Standing in front of a panel of judges to present her PowerPoint entry on the Titanic for a National History Day contest, Mara Franciscovich held her composure. Although judges tried to stump her with questions about the 46,000-ton ocean liner, the 13-year-old returned steady responses.
“It was the fourth time she had presented it,” said her mother, Cheryl Linscott, of her seventh-grader from St. John Regional Catholic School, Frederick. “The judges bombarded these kids with questions on their topics.”
One judge even asked Mara what Italy and Germany thought of the Titanic and why she had not looked into their newspapers for information.
Mara self-assuredly answered, “I read the ones in English.”
“Titanic – A Fascinating Historical Paradox,” in which Mara depicted how the ship was both a tragedy and a triumph, won her first place in Frederick County. She won the finals at the state level and was named the Junior Individual Documentary winner from Maryland.
That title qualified her for the June four-day national competition, which was held this year at the University of Maryland, College Park, and involved students from across the country and overseas.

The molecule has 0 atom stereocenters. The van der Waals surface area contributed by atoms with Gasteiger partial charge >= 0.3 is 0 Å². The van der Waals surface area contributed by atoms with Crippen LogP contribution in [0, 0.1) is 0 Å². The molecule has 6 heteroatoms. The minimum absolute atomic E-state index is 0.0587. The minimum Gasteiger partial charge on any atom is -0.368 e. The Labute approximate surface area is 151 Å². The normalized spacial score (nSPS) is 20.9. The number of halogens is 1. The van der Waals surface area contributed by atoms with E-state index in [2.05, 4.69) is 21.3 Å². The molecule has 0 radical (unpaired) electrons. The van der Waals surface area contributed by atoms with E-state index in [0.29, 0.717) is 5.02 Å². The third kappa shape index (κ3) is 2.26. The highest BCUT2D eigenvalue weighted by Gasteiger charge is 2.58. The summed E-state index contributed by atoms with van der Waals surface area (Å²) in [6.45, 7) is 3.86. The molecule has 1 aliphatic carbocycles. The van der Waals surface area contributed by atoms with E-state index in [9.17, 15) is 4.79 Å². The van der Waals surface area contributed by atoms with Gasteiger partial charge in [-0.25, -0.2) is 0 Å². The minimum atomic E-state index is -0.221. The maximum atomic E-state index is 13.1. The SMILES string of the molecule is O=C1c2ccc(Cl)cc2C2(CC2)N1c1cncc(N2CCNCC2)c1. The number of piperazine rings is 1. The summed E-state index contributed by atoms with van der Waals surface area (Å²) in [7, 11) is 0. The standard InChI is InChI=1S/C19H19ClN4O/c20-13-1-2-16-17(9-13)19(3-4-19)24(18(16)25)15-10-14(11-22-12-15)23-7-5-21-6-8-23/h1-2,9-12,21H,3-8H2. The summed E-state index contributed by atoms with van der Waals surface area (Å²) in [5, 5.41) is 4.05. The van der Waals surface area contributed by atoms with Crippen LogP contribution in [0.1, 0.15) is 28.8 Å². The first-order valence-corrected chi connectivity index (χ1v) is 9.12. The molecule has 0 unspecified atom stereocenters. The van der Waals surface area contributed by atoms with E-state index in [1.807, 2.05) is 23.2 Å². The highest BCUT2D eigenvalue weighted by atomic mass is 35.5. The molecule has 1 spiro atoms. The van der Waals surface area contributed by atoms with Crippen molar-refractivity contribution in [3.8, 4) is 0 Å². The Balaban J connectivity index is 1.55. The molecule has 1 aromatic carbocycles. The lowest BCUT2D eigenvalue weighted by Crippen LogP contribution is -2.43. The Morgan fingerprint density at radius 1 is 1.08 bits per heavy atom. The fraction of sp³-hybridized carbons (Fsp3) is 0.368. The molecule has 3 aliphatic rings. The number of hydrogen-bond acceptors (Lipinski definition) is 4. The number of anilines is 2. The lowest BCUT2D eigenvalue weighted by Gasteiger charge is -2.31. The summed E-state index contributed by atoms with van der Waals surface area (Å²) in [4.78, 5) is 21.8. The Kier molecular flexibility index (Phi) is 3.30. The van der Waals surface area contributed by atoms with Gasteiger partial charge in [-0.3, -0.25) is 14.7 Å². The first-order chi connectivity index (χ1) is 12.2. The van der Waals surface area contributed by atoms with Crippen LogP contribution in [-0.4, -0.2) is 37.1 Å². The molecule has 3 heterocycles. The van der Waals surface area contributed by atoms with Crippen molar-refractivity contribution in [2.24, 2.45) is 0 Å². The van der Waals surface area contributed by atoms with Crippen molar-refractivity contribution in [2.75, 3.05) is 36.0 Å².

“It’s an enormous thing,” said Ms. Linscott. “Some (projects) were breathtaking … the talent of these kids! Some of the historical performances were unbelievable.”
The contest’s requirements were very strict and students had to accomplish the work solo, then defend their topics to the judges.
“We went into this completely blind,” said the proud mom. “Mara just did hers as a school social studies project. It was amazing hers went as far as it did.”
Although Mara didn’t make the national finals, she had a “tremendous experience,” said Ms. Linscott, and learned what it would take to make it next year.
The young girl diligently attended the remainder of the competition with pen and notebook in hand, and commented, “I’m going next year and I’m going to win this.”